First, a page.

In my last article, I talked about the Registered Savings Education Program, or RESP for short, that allows you to save for your child’s post-secondary education with benefits from the government. In this post, I will cover how you can set up your RESP as it’s not as simple as just going to the bank.
All of these plans qualify for the 20% grant matching from the government and the Canada learning bond but what’s the difference between these plans?
The individual plan has only one beneficiary on the account but it can be opened by anyone. This type is perfect for grandparents, relatives like aunts and uncles or family friends who want to contribute the plan as a gift. It is very simple and straightforward as you can easily see how much you have and keep track of the withdrawals when the child is in post secondary.
The family plan allows for multiple beneficiaries to be named on the account and must be all related by blood or by adoption. This is an ideal plan for those who have two or more children allowing you to easily manage one account instead of multiple individual accounts under the same family. When you contribute to the family plan, the contribution is split equally between the beneficiaries unless instructed otherwise. For example, Henry and Joanne are siblings and are both beneficiaries of the family RESP. If the parents are contributing $5,000 per year, $2500 will go to Henry and $2500 will go to Joanne. However, if Henry decides not to enroll in post-secondary, Henry’s portion of the grant can be transferred entirely to Joanne.
Both an individual or family plans are flexible where you can increase, decrease or stop contributions at any time. Both plans are offered by most financial institutions in Canada such as banks, insurance companies, credit unions, investment companies and more. As a result, there is a huge variety of investment choices from saving accounts, GIC, mutual funds, EFT to stock trading. Generally speaking, equity will perform better in the long run. However, unlike retirement or vacation which you can delay if the market is not performing well, there is an agenda to meet when it comes to education.
Here’s an example: Tom has been contributing to RESP for 18 years and suddenly at 18 years, there is a huge drop in the market similar to 2008, 2011 or 2020. His portfolio is down 30% this year and he still needs to take another 25% out of his RESP for his child’s first year of college. Unfortunately for Tom, he faces a double whammy.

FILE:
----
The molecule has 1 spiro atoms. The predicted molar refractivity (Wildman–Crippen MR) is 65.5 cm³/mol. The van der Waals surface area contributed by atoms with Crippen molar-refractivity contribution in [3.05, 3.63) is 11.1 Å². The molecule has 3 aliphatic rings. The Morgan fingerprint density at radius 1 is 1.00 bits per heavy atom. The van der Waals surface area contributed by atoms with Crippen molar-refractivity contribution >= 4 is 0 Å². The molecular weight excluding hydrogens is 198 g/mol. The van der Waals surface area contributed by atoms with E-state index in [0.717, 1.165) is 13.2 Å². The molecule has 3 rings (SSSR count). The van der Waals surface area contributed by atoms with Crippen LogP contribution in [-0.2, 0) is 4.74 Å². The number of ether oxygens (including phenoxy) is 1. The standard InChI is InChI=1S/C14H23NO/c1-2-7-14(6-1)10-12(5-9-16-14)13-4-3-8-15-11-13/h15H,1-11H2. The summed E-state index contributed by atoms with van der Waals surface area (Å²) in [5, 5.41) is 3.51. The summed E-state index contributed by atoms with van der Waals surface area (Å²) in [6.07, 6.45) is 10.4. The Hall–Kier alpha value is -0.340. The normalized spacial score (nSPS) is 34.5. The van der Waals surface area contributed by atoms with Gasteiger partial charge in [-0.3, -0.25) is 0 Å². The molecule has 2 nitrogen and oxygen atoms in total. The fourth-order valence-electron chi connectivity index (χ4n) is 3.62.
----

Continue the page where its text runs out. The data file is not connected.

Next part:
Group plans, or also known as pool plans, are only offered by scholarship plan dealers only. In this plan, the scholarship plan dealers will pool all of the plan members’ money together and invest. Majority of the money is invested in a fixed income which typically provides a low risk steady return.
They are similar to the individual plan as only one child can be the beneficiary and the child does not have to be related by blood. However, group plans are locked investment with quite a bit of restrictions. Firstly, unlike the individual or family plan, a group plan does not have flexibility as you are committed to making regular payments towards the plan over a certain period of time. For example, you might need to contribute $2500 per year for the next 10 years and are required to fulfill that commitment. If for any reason you cannot commit and need to forfeit the plan, your investment earnings remain in the pool and may be distributed amongst remaining members so you could lose your original contributions. There is little flexibility in investment choices as well as you have no say in how it is being invested. This of this plan as a long term GIC. There are also membership fees or some plan providers will call this a sales charge because you actually start putting money into the investment, typically two to three years after the plan starts. If you can commit to their terms, you might be able to get the fees back at maturity depending on the plan carrier.
With all these restrictions, why do these plans exist and why would anyone choose it? Mainly because of its steady return. A large pool of money invested at a fixed income typically results in a higher return in comparison to an individual who is saving $2500 on their own. According to my own research, one group of RESP providers shared that the average rate of return for a 10 year timeframe is 4.6% back in 2008 and 2011 when the equity market was down 30%. Their group plan yields 5.2% and 7.3% which in the previous example would avoid Tom’s scenario.
Deciding the right plan for you
Here are a few questions you can ask yourself to help you determine with RESP is right for you:
How much are you going to contribute to the plan?
How does that contribution affect your current cash flow?
Can you commit to that amount?
What is your investment experience? Do you want to diversify how you are investing your RESP compared to your TFSA or RRSP?
Who is managing your RESP investment? Is it someone you trust or a random agent waiting for you in the delivery room?
Always read the fine print and judge for yourself. There are fees associated with all types of plans but it should not scare you away from receiving thousands of dollars through government grants. Take some time to think about the questions above or talk to a professional on which plan will work best for you.
If you are interested in speaking with you about your situation, please contact me for a complimentary consultation. If you are interested in learning more about growing your financial wealth in Canada, please subscribe to my YouTube channel where I cover topics from taxes to RRSP to insurance.
Thomas C.Chan has been advising for over 10 years and has built a reputation for his approach in developing personal finance strategies, setting up risk management, and accumulating wealth for Canadians.
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